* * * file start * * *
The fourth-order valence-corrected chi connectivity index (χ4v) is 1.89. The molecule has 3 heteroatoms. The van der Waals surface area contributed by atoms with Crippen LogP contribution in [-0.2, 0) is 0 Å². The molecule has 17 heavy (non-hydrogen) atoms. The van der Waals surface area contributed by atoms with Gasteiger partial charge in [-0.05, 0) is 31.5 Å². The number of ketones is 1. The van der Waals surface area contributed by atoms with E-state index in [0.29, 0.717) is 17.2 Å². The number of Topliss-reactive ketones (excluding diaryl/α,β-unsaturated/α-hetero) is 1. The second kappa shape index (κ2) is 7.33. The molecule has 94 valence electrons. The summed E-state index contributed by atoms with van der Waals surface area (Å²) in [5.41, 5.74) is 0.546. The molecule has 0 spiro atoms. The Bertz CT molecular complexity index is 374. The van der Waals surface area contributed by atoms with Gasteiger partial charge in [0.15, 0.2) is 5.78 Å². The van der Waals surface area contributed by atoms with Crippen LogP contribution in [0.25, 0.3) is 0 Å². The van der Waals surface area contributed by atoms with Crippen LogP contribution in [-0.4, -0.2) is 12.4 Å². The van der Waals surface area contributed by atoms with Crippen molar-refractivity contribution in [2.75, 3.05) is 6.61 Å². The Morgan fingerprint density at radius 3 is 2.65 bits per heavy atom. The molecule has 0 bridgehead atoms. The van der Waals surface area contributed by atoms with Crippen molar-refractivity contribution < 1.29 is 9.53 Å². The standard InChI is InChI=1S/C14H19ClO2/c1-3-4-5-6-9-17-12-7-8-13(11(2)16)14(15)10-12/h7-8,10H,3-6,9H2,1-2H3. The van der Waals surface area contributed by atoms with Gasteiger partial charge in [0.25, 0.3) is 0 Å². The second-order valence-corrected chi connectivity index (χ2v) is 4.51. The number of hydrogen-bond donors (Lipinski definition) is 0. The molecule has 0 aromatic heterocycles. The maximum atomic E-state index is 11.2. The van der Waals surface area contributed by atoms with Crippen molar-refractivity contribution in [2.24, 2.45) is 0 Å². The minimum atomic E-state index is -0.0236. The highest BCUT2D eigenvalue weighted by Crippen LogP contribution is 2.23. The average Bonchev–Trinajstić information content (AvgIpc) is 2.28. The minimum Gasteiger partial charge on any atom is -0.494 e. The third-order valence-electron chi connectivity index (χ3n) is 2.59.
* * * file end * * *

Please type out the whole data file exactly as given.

The fourth-order valence-corrected chi connectivity index (χ4v) is 1.89. The molecule has 3 heteroatoms. The van der Waals surface area contributed by atoms with Crippen LogP contribution in [-0.2, 0) is 0 Å². The molecule has 17 heavy (non-hydrogen) atoms. The van der Waals surface area contributed by atoms with Gasteiger partial charge in [-0.05, 0) is 31.5 Å². The number of ketones is 1. The van der Waals surface area contributed by atoms with E-state index in [0.29, 0.717) is 17.2 Å². The number of Topliss-reactive ketones (excluding diaryl/α,β-unsaturated/α-hetero) is 1. The second kappa shape index (κ2) is 7.33. The molecule has 94 valence electrons. The summed E-state index contributed by atoms with van der Waals surface area (Å²) in [5.41, 5.74) is 0.546. The molecule has 0 spiro atoms. The Bertz CT molecular complexity index is 374. The van der Waals surface area contributed by atoms with Gasteiger partial charge in [0.15, 0.2) is 5.78 Å². The van der Waals surface area contributed by atoms with Crippen LogP contribution in [0.25, 0.3) is 0 Å². The van der Waals surface area contributed by atoms with Crippen LogP contribution in [-0.4, -0.2) is 12.4 Å². The van der Waals surface area contributed by atoms with Crippen molar-refractivity contribution in [2.75, 3.05) is 6.61 Å². The Morgan fingerprint density at radius 3 is 2.65 bits per heavy atom. The molecule has 0 bridgehead atoms. The van der Waals surface area contributed by atoms with Crippen molar-refractivity contribution < 1.29 is 9.53 Å². The standard InChI is InChI=1S/C14H19ClO2/c1-3-4-5-6-9-17-12-7-8-13(11(2)16)14(15)10-12/h7-8,10H,3-6,9H2,1-2H3. The van der Waals surface area contributed by atoms with Gasteiger partial charge in [0.25, 0.3) is 0 Å². The second-order valence-corrected chi connectivity index (χ2v) is 4.51. The number of hydrogen-bond donors (Lipinski definition) is 0. The molecule has 0 aromatic heterocycles. The maximum atomic E-state index is 11.2. The van der Waals surface area contributed by atoms with Crippen molar-refractivity contribution in [2.24, 2.45) is 0 Å². The minimum atomic E-state index is -0.0236. The highest BCUT2D eigenvalue weighted by Crippen LogP contribution is 2.23. The average Bonchev–Trinajstić information content (AvgIpc) is 2.28. The minimum Gasteiger partial charge on any atom is -0.494 e. The third-order valence-electron chi connectivity index (χ3n) is 2.59.